"It is a love that constantly reminds us that we are given all of the world, and always in exile, but that we can choose to engage nothing, to not sit at the table and just listen to our hearts beat, but to open them again and again, and gain sustenance, joy, and maybe even a few glimmers of wisdom from taking that leap of imagination into what isn't, but we wish could be."2) I am going to guide the discussion of this month's Apex Book Club. We'll be talking about The Apex Book of World SF, edited by Lavie Tidhar. I'll have more specifics and a link once I am on a computer that does not arbitrarily shut down the web browser. But I suggest that folks are interested check out the free story at the book link, and also take a gander at The World SF Blog. There may be a quiz at some point. Just sayin'.
3) Over at Grasping for the Wind there's a guest post entitled "Science Fiction is Ridiculous," by David Goodberg. The title is pointedly provocative; what he discusses is how to distinguish SF beyond the idea of technological speculation, of how to separate SF from being just a thriller or drama with a tweaked setting. His thesis is that SF should be "ridiculous" and "extreme," a "new twist on the familiar." But it's difficult to see the distinction he is making because of the brevity of his discussion.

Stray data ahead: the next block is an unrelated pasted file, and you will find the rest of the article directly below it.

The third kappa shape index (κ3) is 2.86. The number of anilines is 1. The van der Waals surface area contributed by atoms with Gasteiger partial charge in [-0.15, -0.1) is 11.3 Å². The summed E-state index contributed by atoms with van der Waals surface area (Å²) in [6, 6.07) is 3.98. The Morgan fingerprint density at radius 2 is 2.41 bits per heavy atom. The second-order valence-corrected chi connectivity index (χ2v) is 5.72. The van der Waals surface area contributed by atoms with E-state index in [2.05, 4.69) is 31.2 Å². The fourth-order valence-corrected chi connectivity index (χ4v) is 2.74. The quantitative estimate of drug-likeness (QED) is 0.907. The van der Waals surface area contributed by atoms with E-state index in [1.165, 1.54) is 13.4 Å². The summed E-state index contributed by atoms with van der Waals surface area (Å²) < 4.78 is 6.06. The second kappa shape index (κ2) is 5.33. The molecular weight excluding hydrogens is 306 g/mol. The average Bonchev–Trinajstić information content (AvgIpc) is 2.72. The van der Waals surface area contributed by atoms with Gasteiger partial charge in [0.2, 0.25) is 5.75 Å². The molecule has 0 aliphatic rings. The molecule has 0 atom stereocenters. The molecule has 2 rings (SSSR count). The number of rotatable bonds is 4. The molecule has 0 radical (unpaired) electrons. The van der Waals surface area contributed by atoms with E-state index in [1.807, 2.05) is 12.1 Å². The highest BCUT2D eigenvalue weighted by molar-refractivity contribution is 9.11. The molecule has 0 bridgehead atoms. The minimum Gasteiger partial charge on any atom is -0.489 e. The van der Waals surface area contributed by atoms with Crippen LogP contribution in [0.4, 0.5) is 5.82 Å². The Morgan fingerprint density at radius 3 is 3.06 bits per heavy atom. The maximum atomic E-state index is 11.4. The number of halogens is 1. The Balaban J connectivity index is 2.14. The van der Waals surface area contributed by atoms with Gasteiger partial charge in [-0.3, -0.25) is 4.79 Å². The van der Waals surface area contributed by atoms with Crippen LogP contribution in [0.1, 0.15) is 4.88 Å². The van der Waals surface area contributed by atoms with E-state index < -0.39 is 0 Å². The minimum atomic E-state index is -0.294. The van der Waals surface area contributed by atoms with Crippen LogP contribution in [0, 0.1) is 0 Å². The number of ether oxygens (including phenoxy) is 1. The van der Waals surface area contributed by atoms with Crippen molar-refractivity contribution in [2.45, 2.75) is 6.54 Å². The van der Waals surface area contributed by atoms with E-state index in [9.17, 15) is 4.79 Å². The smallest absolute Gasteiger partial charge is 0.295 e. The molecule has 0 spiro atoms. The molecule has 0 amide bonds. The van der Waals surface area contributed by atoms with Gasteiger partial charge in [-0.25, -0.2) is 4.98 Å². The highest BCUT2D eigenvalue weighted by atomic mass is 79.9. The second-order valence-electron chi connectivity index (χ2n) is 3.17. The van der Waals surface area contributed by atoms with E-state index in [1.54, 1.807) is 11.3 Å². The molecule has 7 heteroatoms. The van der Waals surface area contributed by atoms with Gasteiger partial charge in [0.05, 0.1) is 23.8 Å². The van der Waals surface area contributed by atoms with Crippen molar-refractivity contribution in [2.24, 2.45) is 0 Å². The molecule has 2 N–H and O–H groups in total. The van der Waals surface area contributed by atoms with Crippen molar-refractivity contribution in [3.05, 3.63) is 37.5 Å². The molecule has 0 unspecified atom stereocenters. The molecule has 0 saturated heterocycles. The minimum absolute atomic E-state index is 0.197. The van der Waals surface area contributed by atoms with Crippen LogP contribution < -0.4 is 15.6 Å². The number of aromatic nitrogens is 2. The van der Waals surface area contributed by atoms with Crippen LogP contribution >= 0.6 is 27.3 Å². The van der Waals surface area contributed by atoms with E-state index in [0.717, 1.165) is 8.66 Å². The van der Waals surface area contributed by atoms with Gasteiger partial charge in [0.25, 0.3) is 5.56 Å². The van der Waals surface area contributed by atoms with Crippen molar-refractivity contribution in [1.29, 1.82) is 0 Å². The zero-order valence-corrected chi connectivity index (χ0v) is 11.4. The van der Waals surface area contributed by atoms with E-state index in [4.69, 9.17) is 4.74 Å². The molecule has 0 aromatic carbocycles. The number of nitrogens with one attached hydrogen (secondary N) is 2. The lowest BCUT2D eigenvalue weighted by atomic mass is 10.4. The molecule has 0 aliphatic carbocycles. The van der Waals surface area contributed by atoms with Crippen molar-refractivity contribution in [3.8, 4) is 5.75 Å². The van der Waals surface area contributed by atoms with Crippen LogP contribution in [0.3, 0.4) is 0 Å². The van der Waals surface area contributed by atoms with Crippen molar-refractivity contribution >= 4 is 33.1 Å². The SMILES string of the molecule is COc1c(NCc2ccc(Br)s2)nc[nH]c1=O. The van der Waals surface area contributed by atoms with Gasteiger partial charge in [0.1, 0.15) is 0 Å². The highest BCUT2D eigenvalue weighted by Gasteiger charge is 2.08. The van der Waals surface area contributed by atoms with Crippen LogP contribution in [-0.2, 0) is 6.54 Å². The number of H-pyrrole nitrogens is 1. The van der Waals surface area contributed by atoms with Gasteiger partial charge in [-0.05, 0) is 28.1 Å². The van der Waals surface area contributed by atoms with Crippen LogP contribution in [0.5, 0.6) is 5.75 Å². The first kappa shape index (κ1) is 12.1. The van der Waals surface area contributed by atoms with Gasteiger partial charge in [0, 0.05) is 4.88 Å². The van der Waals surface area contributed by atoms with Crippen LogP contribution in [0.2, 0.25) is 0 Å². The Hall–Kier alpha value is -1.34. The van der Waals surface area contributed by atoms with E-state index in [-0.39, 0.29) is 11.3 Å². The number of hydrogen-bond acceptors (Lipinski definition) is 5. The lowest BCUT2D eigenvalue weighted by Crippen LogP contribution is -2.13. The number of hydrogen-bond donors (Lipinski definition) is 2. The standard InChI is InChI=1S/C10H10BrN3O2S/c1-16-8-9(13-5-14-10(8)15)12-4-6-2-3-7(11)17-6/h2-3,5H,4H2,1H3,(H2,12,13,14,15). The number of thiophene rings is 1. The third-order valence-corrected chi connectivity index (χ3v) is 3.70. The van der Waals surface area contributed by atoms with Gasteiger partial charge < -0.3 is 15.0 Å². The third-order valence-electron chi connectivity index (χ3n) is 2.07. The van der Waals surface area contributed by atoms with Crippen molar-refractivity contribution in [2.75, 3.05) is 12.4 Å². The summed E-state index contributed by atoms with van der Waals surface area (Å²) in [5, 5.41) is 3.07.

As an example he uses the film My Dinner with Andre, if it "actually took place on a distant planet and all characters were robots." But this is a straw-man argument: if that film had those elements, wouldn't the story be different? Why would those elements be there? It's true that the completely arbitrary addition of SF trappings is ludicrous, but it's unclear what his idea of ridiculous is implicated with the idea that "Science Fiction is a statement. It's a satire." What is the satirical statement being made, and what is being ridiculed in the process? I'm not sure that this notion opens up SF and moves it beyond the narrow idea of Orson Scott Card's that he invokes at the start (which seems truncated from a somewhat different idea that others quote).
In fact, it seems pulled down by Card's distinction, whether using the real/unreal comparison or the more precise idea of how rules work within the broader genres. While SF often utilizes speculative/extrapolative science based on current knowledge, unreal things can certainly happen. We know very little about alien biology, but people generally do not disallow SF about aliens from the canon because none currently exist. The rules distinction works a little better until you realize that some SF works to bend and sometimes break the rules in speculative fashion, while some fantasies have very specific rules (see Blake Charlton's invocation of "hard fantasy"). Both genres are fantastic, as all literature is, no matter how hard it strives to represent reality. The differences are often in the tropes, conventions, intentions, and types of knowledge used to give them a foundation. I like the initial idea of exploring what might be ridiculous in SF, but it needs more unpacking.